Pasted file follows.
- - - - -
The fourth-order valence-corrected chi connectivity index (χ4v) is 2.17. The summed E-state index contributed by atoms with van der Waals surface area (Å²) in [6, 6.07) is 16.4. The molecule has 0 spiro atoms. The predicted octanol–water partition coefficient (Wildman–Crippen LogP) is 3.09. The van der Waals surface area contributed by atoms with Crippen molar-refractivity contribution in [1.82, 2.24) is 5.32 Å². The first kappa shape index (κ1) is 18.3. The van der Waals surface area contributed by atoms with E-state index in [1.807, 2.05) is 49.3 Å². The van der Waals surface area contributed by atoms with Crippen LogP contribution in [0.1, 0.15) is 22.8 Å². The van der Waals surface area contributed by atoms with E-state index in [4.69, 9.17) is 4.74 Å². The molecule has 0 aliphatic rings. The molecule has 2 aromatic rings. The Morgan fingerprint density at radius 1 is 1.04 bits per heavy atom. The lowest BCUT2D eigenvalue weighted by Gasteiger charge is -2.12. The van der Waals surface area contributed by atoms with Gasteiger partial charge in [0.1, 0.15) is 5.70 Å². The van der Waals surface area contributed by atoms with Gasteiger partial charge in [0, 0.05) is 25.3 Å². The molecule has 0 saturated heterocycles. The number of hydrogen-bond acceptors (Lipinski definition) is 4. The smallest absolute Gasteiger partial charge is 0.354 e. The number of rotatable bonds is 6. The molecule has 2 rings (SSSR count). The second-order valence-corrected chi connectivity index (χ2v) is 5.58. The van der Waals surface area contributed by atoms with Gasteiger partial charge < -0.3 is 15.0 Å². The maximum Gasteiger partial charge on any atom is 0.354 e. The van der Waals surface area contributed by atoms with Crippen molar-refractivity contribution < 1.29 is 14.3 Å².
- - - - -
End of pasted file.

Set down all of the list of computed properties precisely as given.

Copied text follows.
The fourth-order valence-corrected chi connectivity index (χ4v) is 2.17. The summed E-state index contributed by atoms with van der Waals surface area (Å²) in [6, 6.07) is 16.4. The molecule has 0 spiro atoms. The predicted octanol–water partition coefficient (Wildman–Crippen LogP) is 3.09. The van der Waals surface area contributed by atoms with Crippen molar-refractivity contribution in [1.82, 2.24) is 5.32 Å². The first kappa shape index (κ1) is 18.3. The van der Waals surface area contributed by atoms with E-state index in [1.807, 2.05) is 49.3 Å². The van der Waals surface area contributed by atoms with Crippen LogP contribution in [0.1, 0.15) is 22.8 Å². The van der Waals surface area contributed by atoms with E-state index in [4.69, 9.17) is 4.74 Å². The molecule has 0 aliphatic rings. The molecule has 2 aromatic rings. The Morgan fingerprint density at radius 1 is 1.04 bits per heavy atom. The lowest BCUT2D eigenvalue weighted by Gasteiger charge is -2.12. The van der Waals surface area contributed by atoms with Gasteiger partial charge in [0.1, 0.15) is 5.70 Å². The van der Waals surface area contributed by atoms with Gasteiger partial charge in [0, 0.05) is 25.3 Å². The molecule has 0 saturated heterocycles. The number of hydrogen-bond acceptors (Lipinski definition) is 4. The smallest absolute Gasteiger partial charge is 0.354 e. The number of rotatable bonds is 6. The molecule has 2 rings (SSSR count). The second-order valence-corrected chi connectivity index (χ2v) is 5.58. The van der Waals surface area contributed by atoms with Gasteiger partial charge < -0.3 is 15.0 Å². The maximum Gasteiger partial charge on any atom is 0.354 e. The van der Waals surface area contributed by atoms with Crippen molar-refractivity contribution < 1.29 is 14.3 Å².